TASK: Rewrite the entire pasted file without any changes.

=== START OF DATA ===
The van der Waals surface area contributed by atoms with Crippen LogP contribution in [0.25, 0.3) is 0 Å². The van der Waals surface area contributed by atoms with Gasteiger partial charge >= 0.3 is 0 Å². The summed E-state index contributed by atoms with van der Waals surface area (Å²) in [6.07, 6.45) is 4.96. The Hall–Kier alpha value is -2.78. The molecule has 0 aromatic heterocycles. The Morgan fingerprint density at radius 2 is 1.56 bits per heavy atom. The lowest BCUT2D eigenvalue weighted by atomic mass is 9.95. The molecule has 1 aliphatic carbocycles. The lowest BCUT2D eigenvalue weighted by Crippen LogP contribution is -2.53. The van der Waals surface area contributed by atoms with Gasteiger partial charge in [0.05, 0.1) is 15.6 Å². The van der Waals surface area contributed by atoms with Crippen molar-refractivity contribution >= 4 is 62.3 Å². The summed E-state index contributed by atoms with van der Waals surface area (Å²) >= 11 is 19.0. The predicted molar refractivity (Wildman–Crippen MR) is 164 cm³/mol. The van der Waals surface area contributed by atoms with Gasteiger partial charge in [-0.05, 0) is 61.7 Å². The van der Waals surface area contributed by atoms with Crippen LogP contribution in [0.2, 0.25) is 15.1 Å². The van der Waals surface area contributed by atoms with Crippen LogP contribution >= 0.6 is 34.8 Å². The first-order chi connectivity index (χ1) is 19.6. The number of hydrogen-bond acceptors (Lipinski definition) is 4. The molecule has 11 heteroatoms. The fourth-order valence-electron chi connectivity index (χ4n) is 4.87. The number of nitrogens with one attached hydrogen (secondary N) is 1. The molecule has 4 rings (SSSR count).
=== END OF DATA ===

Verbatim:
The van der Waals surface area contributed by atoms with Crippen LogP contribution in [0.25, 0.3) is 0 Å². The van der Waals surface area contributed by atoms with Gasteiger partial charge >= 0.3 is 0 Å². The summed E-state index contributed by atoms with van der Waals surface area (Å²) in [6.07, 6.45) is 4.96. The Hall–Kier alpha value is -2.78. The molecule has 0 aromatic heterocycles. The Morgan fingerprint density at radius 2 is 1.56 bits per heavy atom. The lowest BCUT2D eigenvalue weighted by atomic mass is 9.95. The molecule has 1 aliphatic carbocycles. The lowest BCUT2D eigenvalue weighted by Crippen LogP contribution is -2.53. The van der Waals surface area contributed by atoms with Gasteiger partial charge in [0.05, 0.1) is 15.6 Å². The van der Waals surface area contributed by atoms with Crippen molar-refractivity contribution >= 4 is 62.3 Å². The summed E-state index contributed by atoms with van der Waals surface area (Å²) >= 11 is 19.0. The predicted molar refractivity (Wildman–Crippen MR) is 164 cm³/mol. The van der Waals surface area contributed by atoms with Gasteiger partial charge in [-0.05, 0) is 61.7 Å². The van der Waals surface area contributed by atoms with Crippen LogP contribution in [0.2, 0.25) is 15.1 Å². The van der Waals surface area contributed by atoms with Crippen LogP contribution >= 0.6 is 34.8 Å². The first-order chi connectivity index (χ1) is 19.6. The number of hydrogen-bond acceptors (Lipinski definition) is 4. The molecule has 11 heteroatoms. The fourth-order valence-electron chi connectivity index (χ4n) is 4.87. The number of nitrogens with one attached hydrogen (secondary N) is 1. The molecule has 4 rings (SSSR count).